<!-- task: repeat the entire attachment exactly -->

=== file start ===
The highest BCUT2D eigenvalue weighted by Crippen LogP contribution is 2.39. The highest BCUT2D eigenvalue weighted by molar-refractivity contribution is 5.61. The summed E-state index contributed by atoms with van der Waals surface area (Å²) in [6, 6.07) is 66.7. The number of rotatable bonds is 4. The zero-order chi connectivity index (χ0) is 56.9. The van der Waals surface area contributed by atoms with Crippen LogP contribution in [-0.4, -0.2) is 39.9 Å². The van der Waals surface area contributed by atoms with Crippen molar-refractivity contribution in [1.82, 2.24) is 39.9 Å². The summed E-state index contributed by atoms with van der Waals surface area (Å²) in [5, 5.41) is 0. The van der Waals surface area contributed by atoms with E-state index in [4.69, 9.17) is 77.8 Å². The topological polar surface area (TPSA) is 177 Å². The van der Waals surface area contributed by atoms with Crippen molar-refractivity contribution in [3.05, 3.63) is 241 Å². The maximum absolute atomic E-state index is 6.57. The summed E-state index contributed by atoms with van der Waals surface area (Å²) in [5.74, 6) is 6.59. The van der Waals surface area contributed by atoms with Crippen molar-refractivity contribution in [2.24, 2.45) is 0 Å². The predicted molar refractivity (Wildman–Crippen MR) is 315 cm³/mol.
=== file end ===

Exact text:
The highest BCUT2D eigenvalue weighted by Crippen LogP contribution is 2.39. The highest BCUT2D eigenvalue weighted by molar-refractivity contribution is 5.61. The summed E-state index contributed by atoms with van der Waals surface area (Å²) in [6, 6.07) is 66.7. The number of rotatable bonds is 4. The zero-order chi connectivity index (χ0) is 56.9. The van der Waals surface area contributed by atoms with Crippen LogP contribution in [-0.4, -0.2) is 39.9 Å². The van der Waals surface area contributed by atoms with Crippen molar-refractivity contribution in [1.82, 2.24) is 39.9 Å². The summed E-state index contributed by atoms with van der Waals surface area (Å²) in [5, 5.41) is 0. The van der Waals surface area contributed by atoms with E-state index in [4.69, 9.17) is 77.8 Å². The topological polar surface area (TPSA) is 177 Å². The van der Waals surface area contributed by atoms with Crippen molar-refractivity contribution in [3.05, 3.63) is 241 Å². The maximum absolute atomic E-state index is 6.57. The summed E-state index contributed by atoms with van der Waals surface area (Å²) in [5.74, 6) is 6.59. The van der Waals surface area contributed by atoms with Crippen molar-refractivity contribution in [2.24, 2.45) is 0 Å². The predicted molar refractivity (Wildman–Crippen MR) is 315 cm³/mol.